A story was reported on NBC news a few years ago.  Julie was grilling hot dogs.  She looked outside and “saw 5-foot flames spewing from her family’s gas grill.”  Her friend emptied their kitchen fire extinguisher on the fire, but it didn’t stop.  She called 911 who advised her to wait until the flames died down and then shut off the propane.  Once the fire was out, she saw that the knobs and the shelf were melted off!

Julie was lucky.  She caught the fire before the tank blew up or anyone was hurt. It could have been worse.

Don’t let Julie’s experience happen to you.  Keep your outdoor barbecuing experience fun and reduce your risk with these tips.

Safety Checks

Many gas grill fires happen when using a grill that has been left inactive for a period of time.  They can also happen just after refilling and reattaching the gas container.  It is important to check them thoroughly.

Check your gas cylinder hose for leaks before your first use each year (or periodically if you use your grill year-round).

  • Bubble test:  Apply a light soap and water solution to the hose. A propane leak will release bubbles.
  • Smell test:  Pay attention for the smell of gas.

Check for blockages in the tubes that might be caused by insects, spiders, or food grease. If found, a pipe cleaner or wire can be used to push the blockage out of the tube.

Check for hoses in bad condition.  In addition to checking for leaks, look for any cracking, brittleness, or holes.  Ensure that any hoses or tubing have no sharp bends.

Position gas hoses properly.  Move them as far away from hot surfaces or where hot grease might drop.  If that is not possible, install a protective heat shield.

Check your connectors.  Replace any that are scratched or nicked.

If You Find a Leak or Break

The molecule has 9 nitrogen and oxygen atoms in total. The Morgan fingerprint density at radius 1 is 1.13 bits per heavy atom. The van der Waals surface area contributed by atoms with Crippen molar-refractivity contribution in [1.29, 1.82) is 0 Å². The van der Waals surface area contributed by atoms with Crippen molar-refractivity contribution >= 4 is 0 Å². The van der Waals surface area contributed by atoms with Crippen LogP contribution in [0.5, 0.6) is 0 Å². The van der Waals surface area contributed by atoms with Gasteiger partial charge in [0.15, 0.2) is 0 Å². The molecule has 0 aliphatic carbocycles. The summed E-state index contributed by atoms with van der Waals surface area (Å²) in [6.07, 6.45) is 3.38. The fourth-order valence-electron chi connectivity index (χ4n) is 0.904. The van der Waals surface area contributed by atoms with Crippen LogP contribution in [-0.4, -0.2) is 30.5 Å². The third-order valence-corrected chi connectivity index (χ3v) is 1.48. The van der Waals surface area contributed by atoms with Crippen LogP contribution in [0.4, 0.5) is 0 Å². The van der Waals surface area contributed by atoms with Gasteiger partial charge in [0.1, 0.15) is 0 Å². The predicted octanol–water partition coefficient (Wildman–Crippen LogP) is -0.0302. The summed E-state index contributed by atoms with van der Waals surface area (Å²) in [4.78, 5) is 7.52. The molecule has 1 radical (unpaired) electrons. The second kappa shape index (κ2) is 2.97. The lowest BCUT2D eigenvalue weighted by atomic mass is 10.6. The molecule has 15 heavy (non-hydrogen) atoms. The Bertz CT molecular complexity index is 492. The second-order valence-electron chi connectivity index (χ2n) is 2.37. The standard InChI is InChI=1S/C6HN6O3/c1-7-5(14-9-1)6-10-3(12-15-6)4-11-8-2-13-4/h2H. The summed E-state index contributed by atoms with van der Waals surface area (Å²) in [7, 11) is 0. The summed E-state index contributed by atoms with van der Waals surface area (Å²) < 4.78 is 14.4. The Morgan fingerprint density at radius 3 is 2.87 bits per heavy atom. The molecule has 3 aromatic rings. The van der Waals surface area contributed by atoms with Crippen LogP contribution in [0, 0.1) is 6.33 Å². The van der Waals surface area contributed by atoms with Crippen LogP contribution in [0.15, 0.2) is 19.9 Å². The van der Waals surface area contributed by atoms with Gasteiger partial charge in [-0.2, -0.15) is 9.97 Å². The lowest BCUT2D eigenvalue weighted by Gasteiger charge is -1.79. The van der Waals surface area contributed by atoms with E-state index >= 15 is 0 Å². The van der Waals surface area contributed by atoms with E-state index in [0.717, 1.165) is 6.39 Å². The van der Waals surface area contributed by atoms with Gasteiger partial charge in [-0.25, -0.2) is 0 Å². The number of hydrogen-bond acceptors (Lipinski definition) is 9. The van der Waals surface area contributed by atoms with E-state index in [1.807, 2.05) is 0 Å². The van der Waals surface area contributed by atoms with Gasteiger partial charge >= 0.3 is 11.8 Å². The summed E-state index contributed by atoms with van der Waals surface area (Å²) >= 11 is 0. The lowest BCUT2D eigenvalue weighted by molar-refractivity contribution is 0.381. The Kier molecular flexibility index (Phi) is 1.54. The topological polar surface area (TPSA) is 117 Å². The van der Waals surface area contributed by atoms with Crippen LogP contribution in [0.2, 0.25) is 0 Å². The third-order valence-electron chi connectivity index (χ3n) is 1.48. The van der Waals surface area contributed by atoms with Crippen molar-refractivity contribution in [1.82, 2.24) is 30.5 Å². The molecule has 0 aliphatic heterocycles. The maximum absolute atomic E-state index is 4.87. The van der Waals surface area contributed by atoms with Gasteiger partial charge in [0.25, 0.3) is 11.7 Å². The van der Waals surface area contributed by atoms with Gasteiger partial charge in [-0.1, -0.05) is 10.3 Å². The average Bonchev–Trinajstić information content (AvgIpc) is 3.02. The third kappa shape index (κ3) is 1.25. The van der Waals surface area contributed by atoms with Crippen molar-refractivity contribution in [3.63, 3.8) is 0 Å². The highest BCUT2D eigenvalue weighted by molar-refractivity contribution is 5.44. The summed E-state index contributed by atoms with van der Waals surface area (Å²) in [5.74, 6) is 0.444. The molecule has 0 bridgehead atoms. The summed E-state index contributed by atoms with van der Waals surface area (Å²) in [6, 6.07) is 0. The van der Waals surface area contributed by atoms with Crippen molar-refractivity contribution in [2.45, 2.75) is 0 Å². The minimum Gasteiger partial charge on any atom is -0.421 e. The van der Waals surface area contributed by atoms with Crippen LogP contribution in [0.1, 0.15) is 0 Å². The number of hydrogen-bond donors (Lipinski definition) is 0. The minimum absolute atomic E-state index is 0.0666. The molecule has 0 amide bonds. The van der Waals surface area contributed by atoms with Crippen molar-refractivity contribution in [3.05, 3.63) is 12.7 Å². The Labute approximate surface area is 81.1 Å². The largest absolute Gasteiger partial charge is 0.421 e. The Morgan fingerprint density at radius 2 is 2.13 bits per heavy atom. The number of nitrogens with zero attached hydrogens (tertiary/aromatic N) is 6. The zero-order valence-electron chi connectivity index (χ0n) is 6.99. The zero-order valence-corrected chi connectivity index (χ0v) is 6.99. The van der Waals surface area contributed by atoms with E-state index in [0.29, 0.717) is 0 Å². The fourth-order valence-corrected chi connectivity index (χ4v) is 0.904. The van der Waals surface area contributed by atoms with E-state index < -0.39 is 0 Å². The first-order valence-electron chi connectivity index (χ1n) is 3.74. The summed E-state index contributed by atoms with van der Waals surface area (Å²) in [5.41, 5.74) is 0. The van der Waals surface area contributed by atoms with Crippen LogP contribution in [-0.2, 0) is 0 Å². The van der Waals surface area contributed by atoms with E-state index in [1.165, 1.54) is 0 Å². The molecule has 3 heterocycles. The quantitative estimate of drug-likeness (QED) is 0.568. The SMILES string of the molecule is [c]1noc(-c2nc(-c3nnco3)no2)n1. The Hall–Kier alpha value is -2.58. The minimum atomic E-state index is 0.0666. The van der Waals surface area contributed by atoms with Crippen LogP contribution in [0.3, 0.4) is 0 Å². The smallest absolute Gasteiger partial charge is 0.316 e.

If you find a gas leak, by smell or the soapy bubble test, and there is no flame, turn off both the gas tank and the grill. If the leak stops, get the grill serviced by a professional before using it again. If the leak does not stop, call the fire department.

If you smell gas while cooking, immediately get away from the grill and call the fire department. Do not move the grill.

Keep fire/heat sources away from a leaking grill.  This includes, but is not limited to, cigarettes, matches or any open flame.

Do not attempt repairs yourself.  Go to an LP gas dealer or qualified repair person.

 

Starting the Grill and While Cooking

Open the lid before turning on the gas — always!  Gas can build up inside a closed lid. If ignited, the lid can blow off and cause injuries and/or burns.

If the flame goes out while cooking, turn the grill and gas off and wait at least 5 minutes before re-lighting it.

Only use a grill outdoors. It should be at least 10 feet away from any building.  Do not use it in a garage, breezeway, carport, porch, or under a surface that can catch fire.

After Cooking

Completely close off the valve.

Store equipment correctly:

  • Your grill and propane tank should be stored outside and away from your house.
  • Flammable liquid (LP gas, gasoline, etc.) containers should be stored upright and away from the grill. Never store them indoors.
  • A filled gas container should never be kept in a hot car or car trunk.  Heat causes gas pressure to increase.  This causes the possibility of the relief valve opening and releasing gas into the vehicle.

Grilling Safety Part 2: Charcoal Grills

Charcoal Grill Safety

There is one time when you do not want your party to be a “blast” — when you are cooking on the grill.  In Part 1, we provided 5 general tips for grilling safety.  Here are some tips to stay safe when using a charcoal grill.

Prepping the Grill

  • Check for rust damage in metal grills. Charcoal can fall through holes and cause a fire.
  • The location of the grill and the items around it matter.
    • Do not place objects that can burn near the grill even after the flames are gone. The grill can continue to remain hot for many hours.
    • Keep combustible items that may be blown by the wind away from the grill.

Starting the Grill and Increasing Heat

  • There are several ways to get your charcoal started.
    • Charcoal chimney starters use newspaper as fuel.
    • If you use starter fluid, make sure you get charcoal fluid and do not add it when coals or kindling have already been ignited.
    • Electric charcoal starters to not use file to ignite your charcoal. When using an electric starter, be sure you have and extension cord for outdoor use.
  • If the fire needs to grow, use dry kindling or more charcoal. Liquid fuel can cause a flash fire.

Finishing Touches

  • About 50% of all grill-related injuries are thermal burns.  When you are finished grilling, let the coals completely cool before removing them.
  • Dispose of old coals in a metal container.
  • Store your leftover charcoal away from children and heat sources.